We have a lot of calves hitting the ground this week in Clara. As we move into the third week of calving, we should have half of the herd calved soon. Hopefully it will be all plain sailing to some extent after that.

The use of sexed semen through the first week of breeding with some of the cows and with the majority of the heifers, has held back calf numbers slightly but the percentage of heifer calves is running at about 70%, so it’s working well in that regard.

The easier calvings from the female calves are an added benefit with sexed semen, and the first lactation animals in particular are really hitting the ground running after calving.

The trade-off is a lower number of these girls calving in the first three weeks than normal, with the lower conception rate from this technology.

The heifers that didn’t go in calf on first service, went in calf very quickly afterwards, with the vast majority holding to the second service. They should still calve early in the season and get a good enough chance to go back in-calf early next breeding season.

Post-calving review

We will review it all again after calving, but maybe a mix of sexed and conventional straws on the heifers would be the best of both worlds.

We used a very limited amount of sexed semen on the cows and definitely won’t increase the amount used next season.

It has a value for certain cows and certain cow types, but the conventional wisdom that with the lower conception rate and 90% heifers, it’s probably going to result in a similar number of heifer calves on the ground by a certain date.

If conventional semen was used there would be a higher conception rate and 50% heifers.

We have continued to get some grass into the milking cows most days since calving, and with the mild weather, we are leaving the main herd out most nights as well.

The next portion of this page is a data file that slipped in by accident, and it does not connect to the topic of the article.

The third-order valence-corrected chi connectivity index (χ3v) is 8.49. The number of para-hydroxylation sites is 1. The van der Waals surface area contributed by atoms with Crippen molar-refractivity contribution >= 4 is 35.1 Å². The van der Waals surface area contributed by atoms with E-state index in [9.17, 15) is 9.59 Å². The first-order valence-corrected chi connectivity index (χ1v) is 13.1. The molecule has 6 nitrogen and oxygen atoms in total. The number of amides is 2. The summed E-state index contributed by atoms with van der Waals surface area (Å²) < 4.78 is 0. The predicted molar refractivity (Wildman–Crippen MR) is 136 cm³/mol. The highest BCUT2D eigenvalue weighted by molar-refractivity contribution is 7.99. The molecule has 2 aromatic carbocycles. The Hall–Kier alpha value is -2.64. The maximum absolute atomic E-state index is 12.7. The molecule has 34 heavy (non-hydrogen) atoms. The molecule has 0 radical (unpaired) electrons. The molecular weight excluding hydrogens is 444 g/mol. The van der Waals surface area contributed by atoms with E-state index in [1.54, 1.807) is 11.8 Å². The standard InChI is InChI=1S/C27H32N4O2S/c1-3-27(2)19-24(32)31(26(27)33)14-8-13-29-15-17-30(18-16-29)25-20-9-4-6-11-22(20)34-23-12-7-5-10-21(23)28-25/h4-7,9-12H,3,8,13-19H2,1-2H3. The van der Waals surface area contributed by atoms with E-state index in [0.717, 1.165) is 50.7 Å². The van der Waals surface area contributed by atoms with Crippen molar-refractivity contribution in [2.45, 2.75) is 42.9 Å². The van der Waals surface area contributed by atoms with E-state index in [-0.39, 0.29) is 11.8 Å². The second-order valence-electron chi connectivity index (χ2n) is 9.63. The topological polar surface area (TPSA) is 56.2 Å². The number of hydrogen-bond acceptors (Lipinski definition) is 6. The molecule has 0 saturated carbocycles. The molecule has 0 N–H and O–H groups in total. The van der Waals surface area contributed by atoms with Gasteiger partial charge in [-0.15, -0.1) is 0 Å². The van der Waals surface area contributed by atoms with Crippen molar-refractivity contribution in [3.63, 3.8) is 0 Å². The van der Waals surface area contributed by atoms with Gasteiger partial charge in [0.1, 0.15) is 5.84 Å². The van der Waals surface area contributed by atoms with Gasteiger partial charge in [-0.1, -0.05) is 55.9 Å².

They are offered silage before and after milking, so the grass is just a bonus and an opportunity to reduce workload around the yard whenever possible.

Labour is becoming more of an issue every year, with everybody finding it very difficult to source good quality staff for the busy spring period.

We have an exceptional team in place on farm, but we could do with one more person on the roster during the week.

We are promised someone soon through the Farm Relief Services who we work with a lot to employ people. We might even take on a couple to help for the season ahead.

There is a house available on the edge of the farm which is a big help when trying to attract staff.

Hopefully they turn up soon before all of the hard work is done for the season.


Labour is a big challenge for all of us out there looking to even maintain current cow numbers on farm. Other challenges are materialising every day, including new derogation rules, new nitrogen limits and climate action targets.

Even the constant vilifying of farmers in the media and online is a huge threat to the industry.

It might not be death by a thousand cuts quite yet, but there’s definitely a lot of knives being sharpened out there.

The Government seems to have adopted this policy now too, with the mooted voluntary herd reduction schemes and associated compensation payments now kicked to touch in favour of using the new stocking rate limits to reduce emissions instead.

Food shortages in the near future will probably disrupt policy again, and hopefully before too much damage is done to our most important indigenous industry.